This morning, the Rock & Roll Hall of Fame announced the Class of 2023, and it was done rather quietly. The reason I say this is that the induction announcement is usually a big deal on SiriusXM, with a show that interviews the new inductees and generally celebrates the world of rock and roll. This year? Nothing…I was a bit surprised about that.
These are my general, hot of the press takes on the 2023 class. I’ll have some thoughts about some other issues (including John Sykes’ apparent preoccupation with “what the fans think”) at a later date.
1) Overall, a decent class that has taken care of a couple of oversights from the past. In the Performers category, the inductions of Bush and Rage Against the Machine were long overdue and the Voting Committee finally corrected this error (some would also add The Spinners into this category). If there was a guaranteed inductee for the 2023 class (like last year’s Dolly Parton induction), Willie Nelson was going to be going in.
For both Missy Elliott and George Michael to go in with the same class was a bit of a surprise. I figured that one would go in before the other would (and I thought that would be Elliott over Michael), but they both made it through the battle. Sheryl Crow has done it all in her stellar career and the Hall enjoys honoring those who have always been there for them, thus her induction isn’t a surprise.
2) Those who were spurned from the Performers category are…well, let’s just say that the carryover of the “populist” theme from last year is evident. Critical favorites like Joy Division/New Order, Warren Zevon, Soundgarden, The White Stripes, A Tribe Called Quest, and Cyndi Lauper (we’ll get to the other in a minute) were not inducted and they didn’t get a nod from the “non-voting” paths. This isn’t a case of “not enough support” – Zevon and Lauper (along with #3) were WAY up in the Fan Vote and it was believed this would be the year, especially in first-time nominee Zevon’s case. Alas, it was not to be.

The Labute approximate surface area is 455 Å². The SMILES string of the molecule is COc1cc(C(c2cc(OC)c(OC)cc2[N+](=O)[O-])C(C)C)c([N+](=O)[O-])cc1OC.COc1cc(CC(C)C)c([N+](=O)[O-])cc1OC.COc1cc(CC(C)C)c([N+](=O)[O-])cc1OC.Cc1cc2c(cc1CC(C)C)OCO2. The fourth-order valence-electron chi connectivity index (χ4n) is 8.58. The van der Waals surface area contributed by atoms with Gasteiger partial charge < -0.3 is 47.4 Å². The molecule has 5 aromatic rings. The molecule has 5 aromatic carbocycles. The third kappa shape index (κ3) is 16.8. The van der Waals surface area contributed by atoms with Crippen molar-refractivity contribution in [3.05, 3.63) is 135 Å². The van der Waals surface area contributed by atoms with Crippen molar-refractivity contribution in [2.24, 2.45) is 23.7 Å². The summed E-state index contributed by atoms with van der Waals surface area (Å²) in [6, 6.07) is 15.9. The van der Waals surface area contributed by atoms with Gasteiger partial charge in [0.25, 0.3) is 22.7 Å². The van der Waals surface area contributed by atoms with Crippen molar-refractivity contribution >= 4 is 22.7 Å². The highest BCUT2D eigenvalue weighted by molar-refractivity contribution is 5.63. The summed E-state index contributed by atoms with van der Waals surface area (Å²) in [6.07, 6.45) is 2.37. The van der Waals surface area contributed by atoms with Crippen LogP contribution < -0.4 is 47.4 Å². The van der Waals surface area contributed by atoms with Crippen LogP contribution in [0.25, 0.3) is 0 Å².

3) Not that they were sitting around waiting for the phone to ring, but Iron Maiden is probably never being inducted into the Hall. I’ve heard the explanations regarding the bypassing of hard rock/metal bands, and Iron Maiden in particular, but they’re beginning to ring hollow. How you can have one act but not another – in this case Judas Priest (who FINALLY got in through the “non-voting” method last year) and Iron Maiden – is befuddling. If I am finding it hard to believe, then you can only imagine how the Average Joe is seeing it.
4) The Award for Musical Excellence is OUTSTANDING. They also took care of a few oversights here by inducting both Chaka Khan (but not Rufus, surprisingly) and Bernie Taupin (writing partner of Elton John), who needed to be in the Hall. The inclusion of Al Kooper was a bit of a surprise since there hadn’t been a huge drive for his induction, but it is a welcome addition; Kooper’s legacy of work and influence are worthy of induction.
5) Equally as excellent as the AME were the choices for the Early Influences and the Ahmet Ertegun Award. DJ Kool Herc was the originator of rap, way back in the early Seventies, but it is a bit odd to see him go in and not alongside his longtime performing partner Coke La Rock. Link Wray is another one of those “oversight” corrections that the Hall takes care of through this manner, but it is also a well-deserved induction (and, we must note, if you’re going to have Duane Eddy in the Hall, then why not Wray?).
While I would have liked to have seen the Ertegun go to Rick Rubin, the choice of the creator of Soul Train, Don Cornelius, is a BRILLIANT move. Many people point to American Bandstand and its influence on the culture. Soul Train was just as big, if not more influential, in its impact on R&B, soul, rap, and culture overall. It’s too bad that Cornelius is no longer with us – I am sure that he would have delivered a FIRE induction speech!
Overall, the Class of 2023 for the Rock & Roll Hall of Fame isn’t bad, but it’s not as great as it could have been. There are a few trends now, three years into the reign of Hall chairman John Sykes, that can be identified, but we’ll save that discussion for another time. For now, we can enjoy and congratulate those that were inducted and commiserate with those that were not.